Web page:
Here are some tips on shaping a galette that will serve 4-6.
  1. Make pâte brisée a day before serving to give it sufficient time to chill.
  2. You'll need 1/4 of the dough batch for one 8 inch galette (so divide it accordingly when making the dough). Freeze the rest to use some other time.
  3. At least 20 minutes before baking, place a rack in the lowest position of the oven and place a baking stone on it (if you don't have a baking stone, use a heavy duty baking sheet). Place another rack in the upper third of the oven. Preheat the oven to 425F.
  4. After rolling out the dough 1/8 inch thick, go around the edges with a rolling pin to make them really thin, then un-stick them from the work surface with a pastry scraper.
  5. Fit the dough into an 8 inch disposable pie pan (you can also put it on a parchment lined rimmed baking sheet). You should have about 1 inch overhang. If it's bigger than 1.5 inches, trim it.
  6. Chill the dough for 10 minutes while preparing fruit for the filling. I used 6 apricots, halved, and 8 pitted cherries.
  7. Sprinkle the bottom of the dough with 2 Tbsp sugar, arrange the fruit on top, drizzle it with a little honey (1-2 tsp), and sprinkle with another few teaspoons of sugar. Fold in the edges and pinch where they come together. Brush the folded edges with melted butter and sprinkle with 2-3 tsp sugar. Work quickly once you start filling the tart and get it in the oven as soon as possible not to let the fruit to start leaking.
  8. Bake in the bottom of the oven (on the stone) for 20 minutes. This will ensure the bottom browns quickly and won't get soggy. Move the tart to the top rack rotating it front to back, reduce the temp to 375F, and continue to bake until the fruit and dough are nicely browned, 15-20 minutes.
  9. Cool at least 30 minutes before serving. Can be made earlier in the day and rewarmed or served cool.

Tuesday, May 6, 2008

Fig Anise Bread 1.0 notes

After finally producing a decent basic hearth bread, I decided to venture into the forbidden territory of baking improvisation. My goal was to try to recreate fig anise bread from Sel de la Terre in Boston.

Warning: These are just notes to myself so that I remember what to do next time. No story or recipe this time. Sorry.

I used Jason's basic hearth bread 2.1 with the following modifications:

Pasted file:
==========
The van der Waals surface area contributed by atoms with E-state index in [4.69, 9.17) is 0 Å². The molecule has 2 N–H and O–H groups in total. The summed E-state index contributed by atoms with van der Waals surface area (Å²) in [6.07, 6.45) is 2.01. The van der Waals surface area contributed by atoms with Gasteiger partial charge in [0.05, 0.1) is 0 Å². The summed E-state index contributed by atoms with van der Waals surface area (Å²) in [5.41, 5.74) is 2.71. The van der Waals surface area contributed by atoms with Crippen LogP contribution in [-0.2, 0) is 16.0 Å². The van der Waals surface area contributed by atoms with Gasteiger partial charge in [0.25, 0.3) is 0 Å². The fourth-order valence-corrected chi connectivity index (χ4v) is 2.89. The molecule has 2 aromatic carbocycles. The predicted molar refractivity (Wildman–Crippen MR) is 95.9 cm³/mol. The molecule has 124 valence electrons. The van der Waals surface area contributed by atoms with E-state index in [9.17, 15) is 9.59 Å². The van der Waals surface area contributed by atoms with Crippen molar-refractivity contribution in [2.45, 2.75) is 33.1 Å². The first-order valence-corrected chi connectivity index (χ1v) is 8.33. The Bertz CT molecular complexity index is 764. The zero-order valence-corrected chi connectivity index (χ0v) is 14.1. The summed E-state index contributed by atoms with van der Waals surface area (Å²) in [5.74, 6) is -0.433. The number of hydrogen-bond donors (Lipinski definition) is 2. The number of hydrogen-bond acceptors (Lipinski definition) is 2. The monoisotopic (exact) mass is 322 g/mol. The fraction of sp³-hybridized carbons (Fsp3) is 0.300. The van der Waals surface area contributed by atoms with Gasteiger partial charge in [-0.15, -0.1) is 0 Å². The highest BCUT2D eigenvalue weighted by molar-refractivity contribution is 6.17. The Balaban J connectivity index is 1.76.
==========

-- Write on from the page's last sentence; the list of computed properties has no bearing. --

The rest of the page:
• Trimmed and halved 9 oz (255 g) California figs. Soaked in 1 cup hot water for 30 minutes, stirring once. Drained and squeezed and used this fig infused liquid as part of the water for the dough. I had to add more water to give me 1 3/4 cup necessary.
  • Added 2 tsp anise seed to dry ingredients before adding liquid and making dough. Proceeded to make the dough and knead as usual. When the dough was thoroughly kneaded, I added the figs (folded them into several business letter turns). This was a little tricky because they were big and kept falling out, but finally I got them all smooshed in.
  • Rises were on the long side.
    • 3 hrs at room temp, plus overnight in fridge for the first rise
    • Fridge overnight, plus 3 hours at room temp for the second rise
    • Proofed for 3 hours because I was worried it was having a hard time rising with all those figs. Jason thought such long rises and proofs were not necessary and next time I'll try something more reasonable.
  • I messed up the baking temp slightly. Preheated the oven to 450F and only after I put in the bread, I realized it should have been 475F, so I turned it up. After 12 minutes, reduced to 400F, opened the door to let out steam, and baked another 22 minutes. Internal temp was 205F.
This is going to sound strange, but we loved this bread on the second day and thought it was just ok on the first day. The amount of figs was very substantial, which was yummy, but next time I could reduce it a bit to make figs easier to incorporate. Anise was subtle and not overpowering. Could try going a little higher next time, but I liked it this time just fine.

The main problem was the crust. It came out too dark and tasted slightly burnt, but was still soft and not crispy. There was also a slightly bitter aftertaste, which we assumed was due to the burnt crust. Surprisingly, this bitter aftertaste was not present in the loaf that we cut on the second day even though it looked just as dark (if not darker than the first). It also got a little more crusty than the first (maybe because it sat longer?). The second loaf was really outstanding, particularly with butter.

Ideas for next time:
Next time I should try starting at 450F for 12 minutes and then reducing to 375F until the bread is at 200F, then let it sit in a turned off oven with door ajar for 5-10 minutes. Rose says it helps it develop a crust. I tried it with Jason's regular recipe and it came out almost too crusty (though it might have been high baking temperature). I didn't do it this time, but it's definitely worth a shot.